Probability vector

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Stochastic vector redirects here. For the concept of a random vector, see Multivariate random variable.

{{ safesubst:#invoke:Unsubst||$N=Unreferenced |date=__DATE__ |$B= {{#invoke:Message box|ambox}} }} In mathematics and statistics, a probability vector or stochastic vector is a vector with non-negative entries that add up to one.

The positions (indices) of a probability vector represent the possible outcomes of a discrete random variable, and the vector gives us the probability mass function of that random variable, which is the standard way of characterizing a discrete probability distribution.

Here are some examples of probability vectors. The vectors can be either columns or rows.

Writing out the vector components of a vector as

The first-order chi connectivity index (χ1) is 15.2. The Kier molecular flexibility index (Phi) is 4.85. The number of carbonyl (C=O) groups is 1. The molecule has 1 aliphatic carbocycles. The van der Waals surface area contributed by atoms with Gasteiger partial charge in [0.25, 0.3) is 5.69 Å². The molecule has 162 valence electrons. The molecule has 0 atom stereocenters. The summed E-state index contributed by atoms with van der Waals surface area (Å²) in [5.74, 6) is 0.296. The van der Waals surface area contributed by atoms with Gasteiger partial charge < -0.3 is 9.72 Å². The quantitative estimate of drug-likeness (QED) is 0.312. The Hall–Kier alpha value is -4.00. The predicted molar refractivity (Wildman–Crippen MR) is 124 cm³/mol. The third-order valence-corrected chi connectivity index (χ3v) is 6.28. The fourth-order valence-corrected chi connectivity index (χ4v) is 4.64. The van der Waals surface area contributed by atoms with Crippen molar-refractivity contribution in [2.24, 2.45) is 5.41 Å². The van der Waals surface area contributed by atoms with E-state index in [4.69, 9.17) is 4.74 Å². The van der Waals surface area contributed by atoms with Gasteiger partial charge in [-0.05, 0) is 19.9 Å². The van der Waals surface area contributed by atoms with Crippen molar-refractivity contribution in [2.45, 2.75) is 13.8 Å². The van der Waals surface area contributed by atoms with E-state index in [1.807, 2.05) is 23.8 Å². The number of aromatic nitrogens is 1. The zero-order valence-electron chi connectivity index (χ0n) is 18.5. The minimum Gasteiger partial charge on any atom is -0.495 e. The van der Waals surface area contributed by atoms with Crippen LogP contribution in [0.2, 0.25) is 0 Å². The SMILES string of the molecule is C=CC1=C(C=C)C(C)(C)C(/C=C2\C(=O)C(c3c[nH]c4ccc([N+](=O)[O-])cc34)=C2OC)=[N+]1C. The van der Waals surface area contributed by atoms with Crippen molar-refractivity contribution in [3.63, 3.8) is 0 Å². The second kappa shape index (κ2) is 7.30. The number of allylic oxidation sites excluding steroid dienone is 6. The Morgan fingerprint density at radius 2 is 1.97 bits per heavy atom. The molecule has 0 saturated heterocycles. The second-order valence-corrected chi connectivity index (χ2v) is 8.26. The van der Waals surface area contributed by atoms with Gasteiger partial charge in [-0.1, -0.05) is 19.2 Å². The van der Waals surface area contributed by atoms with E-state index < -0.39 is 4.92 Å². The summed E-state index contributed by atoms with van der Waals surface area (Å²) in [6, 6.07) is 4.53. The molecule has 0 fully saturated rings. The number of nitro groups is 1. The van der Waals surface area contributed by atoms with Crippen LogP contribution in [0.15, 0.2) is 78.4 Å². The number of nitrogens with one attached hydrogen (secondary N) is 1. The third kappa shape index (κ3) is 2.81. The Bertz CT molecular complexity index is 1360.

the vector components must sum to one:

Each individual component must have a probability between zero and one:

for all . These two requirements show that stochastic vectors have a geometric interpretation: A stochastic vector is a point on the "far face" of a standard orthogonal simplex. That is, a stochastic vector uniquely identifies a point on the face opposite of the orthogonal corner of the standard simplex.

Some Properties of dimensional Probability Vectors

Probability vectors of dimension are contained within an dimensional unit hyperplane.
The mean of a probability vector is .
The shortest probability vector has the value as each component of the vector, and has a length of .
The longest probability vector has the value 1 in a single component and 0 in all others, and has a length of 1.
The shortest vector corresponds to maximum uncertainty, the longest to maximum certainty.
No two probability vectors in the dimensional unit hypersphere are collinear unless they are identical.
The length of a probability vector is equal to ; where is the variance of the elements of the probability vector.

See also